The final type of card is a Catalyst card, these are the cards that give the machine its purpose. Once a player attaches a catalyst to the machine it sets the machine in motion on the end of the next players turn (assuming of course, that player hasn’t eradicated the Catalyst). Once the machine is in motion, at the end each player’s turn—starting at the beginning of the machine—three cards are turned face down. As long as cards are face up they can be eradicated and replaced, or cards can be inserted in between them. Once all the cards are turned face down the round ends, and players score a point for each of their cards, and 2 points for each of their Catalysts in the machine. The player with the must points after three machines wins the game.

Did I Like It? To be honest, it feels like there’s a lot missing from the game. The theme of the game is interesting for sure, and has its charm, but the game itself seems sparse. And often just a turn or two into building the machine a Catalyst seems to show up and leave everyone scrambling—or that one player who had a bad draw completely out of the round. I know it’s a filler game, and it’s meant to be light, but to me it felt Uno-ish. It does require some strategizing to plan out a turn in advance, but even those best-laid plans can be dashed pretty quickly. I’m not completely giving up on the game, but it’s not the engaging experience I expected from it—even for a filler.

Thanks for reading our little blog!

Mice & Mystics Are Here!

29 10 2012

Well, not here. But the games are finally hitting the doorsteps of people who preordered. That means the rest of us can order one now!
Mice & Mystics is a cooperative game from Plaid Hat Games—publishers of the card game Summoner Wars. You and your band of adventurers have been turned into mice, and you’ll have to fight your way through rats, spiders, and the housecat to warn the king about the evil going on in his castle. It sounds like players will be creating the story anew each time they play, so it won’t be the same game twice.

I haven’t played it yet, but I’m hoping to soon. This looks like it could be an awesome twist on the cooperative genre. Plus, it reminds me of the amazing Mouse Guard comics. Until we get to play this one, you can check out the game details on Plaid Hat’s site. Thanks for reading!

What You Missed

26 10 2012

Well today brings to a close another week here at TOG. We’ve been busy this week not only churning out more fun gaming news, reviews, and interviews, but we’ve been working at a feverish pitch in the background preparing some really big stuff to be dropped in in the near future! Stay tuned over the next couple weeks—things are going to get fun!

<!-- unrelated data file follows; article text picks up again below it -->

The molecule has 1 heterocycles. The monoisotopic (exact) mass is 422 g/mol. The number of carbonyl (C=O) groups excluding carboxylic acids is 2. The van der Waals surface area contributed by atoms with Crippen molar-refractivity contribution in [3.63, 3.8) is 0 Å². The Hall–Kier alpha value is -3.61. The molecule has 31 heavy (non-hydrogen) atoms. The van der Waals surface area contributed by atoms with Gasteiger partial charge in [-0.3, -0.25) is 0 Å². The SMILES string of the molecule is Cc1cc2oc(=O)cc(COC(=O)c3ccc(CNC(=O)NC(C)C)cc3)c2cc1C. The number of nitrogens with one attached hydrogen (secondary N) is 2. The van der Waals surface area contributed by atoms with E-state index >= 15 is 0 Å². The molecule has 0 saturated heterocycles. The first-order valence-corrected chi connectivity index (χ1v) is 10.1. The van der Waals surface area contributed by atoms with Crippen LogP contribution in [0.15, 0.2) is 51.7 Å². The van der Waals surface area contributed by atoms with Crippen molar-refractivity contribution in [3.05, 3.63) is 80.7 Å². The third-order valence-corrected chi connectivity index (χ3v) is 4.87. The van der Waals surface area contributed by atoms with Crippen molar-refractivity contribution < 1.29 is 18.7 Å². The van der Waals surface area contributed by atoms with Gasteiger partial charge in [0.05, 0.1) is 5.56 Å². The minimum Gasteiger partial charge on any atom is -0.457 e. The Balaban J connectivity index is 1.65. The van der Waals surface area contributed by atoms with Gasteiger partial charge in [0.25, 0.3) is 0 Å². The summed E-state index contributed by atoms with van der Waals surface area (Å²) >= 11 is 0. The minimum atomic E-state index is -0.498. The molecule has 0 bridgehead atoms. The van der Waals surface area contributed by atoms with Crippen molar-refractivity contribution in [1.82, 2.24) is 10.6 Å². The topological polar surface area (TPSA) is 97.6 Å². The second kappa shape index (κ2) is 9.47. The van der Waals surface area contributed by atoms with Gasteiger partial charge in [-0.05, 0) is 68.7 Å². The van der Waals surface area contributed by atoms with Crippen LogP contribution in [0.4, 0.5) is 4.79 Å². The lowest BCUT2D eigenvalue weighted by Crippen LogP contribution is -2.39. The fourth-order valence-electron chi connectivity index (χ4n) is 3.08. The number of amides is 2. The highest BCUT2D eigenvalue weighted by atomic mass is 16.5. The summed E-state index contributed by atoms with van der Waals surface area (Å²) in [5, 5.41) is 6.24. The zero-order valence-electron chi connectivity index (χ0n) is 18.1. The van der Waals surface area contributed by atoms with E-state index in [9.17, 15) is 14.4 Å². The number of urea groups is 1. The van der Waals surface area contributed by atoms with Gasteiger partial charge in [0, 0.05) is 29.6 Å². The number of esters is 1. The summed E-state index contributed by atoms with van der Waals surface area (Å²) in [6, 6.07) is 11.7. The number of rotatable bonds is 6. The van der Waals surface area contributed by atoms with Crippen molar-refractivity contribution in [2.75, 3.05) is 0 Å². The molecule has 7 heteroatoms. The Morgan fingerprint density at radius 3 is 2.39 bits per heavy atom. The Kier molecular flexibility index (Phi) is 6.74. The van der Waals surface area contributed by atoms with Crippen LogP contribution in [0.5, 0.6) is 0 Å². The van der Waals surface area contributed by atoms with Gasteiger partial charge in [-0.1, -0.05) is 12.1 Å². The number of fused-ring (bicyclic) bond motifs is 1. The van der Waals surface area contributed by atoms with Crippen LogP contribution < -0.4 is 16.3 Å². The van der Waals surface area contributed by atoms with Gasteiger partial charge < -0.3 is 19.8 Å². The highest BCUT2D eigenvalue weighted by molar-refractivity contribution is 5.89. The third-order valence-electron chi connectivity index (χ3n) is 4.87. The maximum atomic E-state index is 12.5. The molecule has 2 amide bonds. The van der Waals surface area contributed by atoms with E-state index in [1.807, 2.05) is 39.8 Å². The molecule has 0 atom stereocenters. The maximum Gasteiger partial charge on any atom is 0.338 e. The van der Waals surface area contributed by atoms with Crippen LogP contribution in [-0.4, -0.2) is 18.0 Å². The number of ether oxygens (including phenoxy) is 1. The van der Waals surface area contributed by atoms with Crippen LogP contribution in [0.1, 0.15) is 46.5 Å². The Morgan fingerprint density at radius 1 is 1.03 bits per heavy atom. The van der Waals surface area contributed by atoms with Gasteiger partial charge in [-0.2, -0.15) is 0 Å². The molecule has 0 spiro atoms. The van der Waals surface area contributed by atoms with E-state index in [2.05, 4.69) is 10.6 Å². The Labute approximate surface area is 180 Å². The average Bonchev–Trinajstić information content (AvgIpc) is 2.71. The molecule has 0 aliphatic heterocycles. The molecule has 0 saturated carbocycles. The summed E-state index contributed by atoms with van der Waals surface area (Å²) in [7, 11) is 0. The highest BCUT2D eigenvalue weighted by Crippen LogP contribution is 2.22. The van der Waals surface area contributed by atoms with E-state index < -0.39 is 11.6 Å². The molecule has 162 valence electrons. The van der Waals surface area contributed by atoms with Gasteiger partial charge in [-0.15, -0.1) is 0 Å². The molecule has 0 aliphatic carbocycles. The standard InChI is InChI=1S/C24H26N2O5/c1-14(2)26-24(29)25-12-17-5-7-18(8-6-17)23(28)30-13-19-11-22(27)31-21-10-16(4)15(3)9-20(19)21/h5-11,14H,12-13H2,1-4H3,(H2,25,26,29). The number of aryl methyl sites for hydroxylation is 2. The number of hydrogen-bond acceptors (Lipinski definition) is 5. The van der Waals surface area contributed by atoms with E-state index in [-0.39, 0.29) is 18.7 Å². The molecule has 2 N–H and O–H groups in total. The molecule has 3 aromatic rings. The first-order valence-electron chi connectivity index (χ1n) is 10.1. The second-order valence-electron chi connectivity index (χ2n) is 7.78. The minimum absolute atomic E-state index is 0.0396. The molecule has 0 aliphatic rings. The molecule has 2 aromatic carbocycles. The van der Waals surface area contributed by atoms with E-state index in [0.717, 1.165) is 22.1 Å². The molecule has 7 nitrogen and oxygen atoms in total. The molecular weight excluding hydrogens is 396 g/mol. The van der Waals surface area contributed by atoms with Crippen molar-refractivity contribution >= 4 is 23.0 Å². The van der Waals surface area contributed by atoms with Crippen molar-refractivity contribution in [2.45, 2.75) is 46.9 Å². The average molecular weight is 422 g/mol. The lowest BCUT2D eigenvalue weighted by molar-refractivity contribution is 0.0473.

Here’s what we brought you this week:

Monday’s news: We found out that Alien Frontiers is hitting iPads the world over!

Tuesday’s Review: Jeremiah took a look at Stone Age, and the cup that stinketh within.

Wednesday’s Interview: Mythic Battles designer Benoit Vogt, took a few minutes to discuss the game with us.

Thursday’s Kickstarter Weekly: Featured a 3-in-1 campaign from Small Box Games!

As always, we sincerely appreciate you reading our humble little blog, and ask that you help spread the word about us!

Thanks again, and we’ll see you Monday!

Small Box Games Offers Three Games in One Kickstarter Campaign!

25 10 2012

My first experience with Small Box Games was when I Kickstarted their game Tooth & Nail: Factions. It was a great experience—the game came when they said it was (even earlier, I think!), and the quality was great. So I was excited to get an email from them announcing a new Kickstarter campaign.

I was pleasantly surprised to see the campaign is for not one, not two, but three different card games!

Shadow of the Sun is for 3-4 players and is set in the city of Hemloch—one of Small Box Games’ other games.

The Valkyrie Incident is a deck-building game for 2 players.

And Stone & Relic is a kingdom-building game for 2-4 players.

If you back just one game, it’ll run you $23, including shipping. $44 will get you two of the games shipped, and $62 gets you all three games. This is an interesting strategy. On the one hand, $23 is very reasonable for a quality card game, but as you ramp up the price, $62 seems expensive. It’s not that it’s a poor value, but rather that’s a lot to spend at once. (It’s certainly more than my gaming “allowance.”) It doesn’t seem to be affecting the campaign at all—after less than a day they’ve very nearly hit their funding goal, and the vast majority of backers have opted for the all-three-games option.

From the Kickstarter page you also download and read the rules for all three games, so you’ll have a good idea about each game before you plunk down your hard-earned money. Will you back any of these? How many? Which one are you most excited about?

Thanks for reading!

An Interview with Benoit Vogt – Designer of Mythic Battles

24 10 2012

Benoit, this is my first international interview; thanks for agreeing to answer our questions!

You are welcome.